Rediff.com  » News » 'Days of informal summits with China are numbered'

'Days of informal summits with China are numbered'

By UTKARSH MISHRA
June 18, 2020 08:55 IST
Get Rediff News in your Inbox:

'The scope for negotiations depends on what has motivated this Chinese activity in the first place.'
'There might be a demand that China has for India which could result in a withdrawal, but is it a price India is willing to pay?'

IMAGE: Prime Minister Narendra Damodardas Modi with Chinese President Xi Jinping at their first informal summit in Wuhan, April 28, 2018.
The Wuhan Summit was held seven months after the India-China military standoff in Doklam and intended to avert future confrontations between the Indian Army and the People's Liberation Army.

On Monday, June 15, night, soldiers from the Indian and Chinese armies perished in a military confrontation, the first since five Assam Rifles soldiers were killed by the Chinese in Arunachal Pradesh in 1975.

Less than a fortnight after Indian and Chinese generals 'agreed to peacefully resolve the situation in the border areas', People's Liberation Army soldiers brutally attacked and killed 20 Indian soldiers on Monday night.

Though there are reports of 35 Chinese casualties, Beijing has been silent on whether PLA troops died in the incident.

What effect will the deaths in the Galwan Valley have on China-India relations? Is a Wuhan-like, Mahabalipuram-like summit possible now?

"Does China think that the Indian government will reconstitute J-K because the PLA has seized some patrol points? That doesn't make much sense," Dr Walter C Ladwig III -- senior lecturer in international relations at King's College London, and Senior Fellow at the EastWest Institute -- tells Rediff.com's Utkarsh Mishra.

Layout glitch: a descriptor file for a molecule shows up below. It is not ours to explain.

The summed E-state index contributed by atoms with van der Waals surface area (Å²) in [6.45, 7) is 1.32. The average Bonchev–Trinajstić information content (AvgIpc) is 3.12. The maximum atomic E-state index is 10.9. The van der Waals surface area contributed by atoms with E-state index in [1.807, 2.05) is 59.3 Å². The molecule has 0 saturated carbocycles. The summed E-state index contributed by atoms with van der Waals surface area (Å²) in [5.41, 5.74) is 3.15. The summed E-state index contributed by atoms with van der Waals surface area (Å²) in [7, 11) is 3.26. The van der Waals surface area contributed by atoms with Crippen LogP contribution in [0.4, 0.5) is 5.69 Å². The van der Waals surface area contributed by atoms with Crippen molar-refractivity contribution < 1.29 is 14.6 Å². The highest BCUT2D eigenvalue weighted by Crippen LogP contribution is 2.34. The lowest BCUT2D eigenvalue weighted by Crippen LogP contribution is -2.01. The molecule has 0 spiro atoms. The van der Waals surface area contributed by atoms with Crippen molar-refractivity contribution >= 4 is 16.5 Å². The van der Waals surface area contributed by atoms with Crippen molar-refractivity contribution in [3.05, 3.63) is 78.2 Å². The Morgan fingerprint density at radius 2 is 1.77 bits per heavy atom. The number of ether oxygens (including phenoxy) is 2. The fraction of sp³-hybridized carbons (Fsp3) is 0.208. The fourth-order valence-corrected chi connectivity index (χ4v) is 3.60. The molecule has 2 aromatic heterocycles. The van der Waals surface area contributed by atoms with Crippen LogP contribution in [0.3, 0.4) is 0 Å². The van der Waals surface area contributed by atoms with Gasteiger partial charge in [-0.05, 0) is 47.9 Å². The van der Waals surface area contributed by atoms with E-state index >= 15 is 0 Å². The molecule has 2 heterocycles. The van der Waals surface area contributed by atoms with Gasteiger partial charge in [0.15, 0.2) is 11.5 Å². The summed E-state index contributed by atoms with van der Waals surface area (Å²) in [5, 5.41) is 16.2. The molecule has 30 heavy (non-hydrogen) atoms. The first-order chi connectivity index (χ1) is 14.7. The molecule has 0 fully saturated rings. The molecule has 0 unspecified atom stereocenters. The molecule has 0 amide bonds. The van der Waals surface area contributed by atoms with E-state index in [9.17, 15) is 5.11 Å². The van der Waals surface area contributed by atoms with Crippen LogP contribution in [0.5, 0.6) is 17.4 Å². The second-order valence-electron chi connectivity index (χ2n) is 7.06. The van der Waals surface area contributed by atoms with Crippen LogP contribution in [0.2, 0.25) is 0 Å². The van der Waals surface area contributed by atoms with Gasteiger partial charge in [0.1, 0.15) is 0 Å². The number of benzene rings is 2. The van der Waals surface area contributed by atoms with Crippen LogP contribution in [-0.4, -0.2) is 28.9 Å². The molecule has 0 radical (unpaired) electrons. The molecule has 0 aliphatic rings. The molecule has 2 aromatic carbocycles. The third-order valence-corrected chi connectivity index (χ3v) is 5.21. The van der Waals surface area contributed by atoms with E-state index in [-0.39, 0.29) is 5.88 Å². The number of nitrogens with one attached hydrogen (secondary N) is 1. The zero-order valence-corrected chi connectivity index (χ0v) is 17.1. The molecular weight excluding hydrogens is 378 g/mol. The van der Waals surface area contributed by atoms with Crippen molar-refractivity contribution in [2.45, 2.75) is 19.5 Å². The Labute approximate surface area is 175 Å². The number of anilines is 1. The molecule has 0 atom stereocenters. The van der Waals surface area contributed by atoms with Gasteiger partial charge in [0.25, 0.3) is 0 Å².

For the first time since 1975, there has been bloodshed on the India-China border. What, in your opinion, has gone wrong this time that had been prevented for the past few decades?

I do not think the standoff to date -- before Tuesday -- has been the usual jostling of patrols that takes place every spring/summer as the thaw happens.

There have been contacts at various points along the LAC (Line of Actual Control) in a similar period of time, including areas like Sikkim where such encounters are much less common.

This suggests pressure is being applied on a much wider front.

Furthermore, I do not believe the redeployment of additional troops from the military exercises in Tibet -- as China has done -- is a 'usual affair'.

The violent face-off happened in the Galwan Valley area, which is not a disputed territory. It cannot, therefore, be explained as one resulting from an unsettled border. Is this a part of a larger design? If yes, on whose part?

As I understand, Chinese claims to the Galwan Valley pre-date 1962.

What has happened in this particular episode is difficult to unpack because both the Indian MEA (ministry of external affairs) and the PLA's Western Command have issued statements stating that the other side violated their commitments regarding the LAC in the Galwan Valley.

So far, it is not clear from the reportage of the standoff whether Chinese troops actually 'occupied' Indian territory. What are your views on the claims and counter-claims regarding this?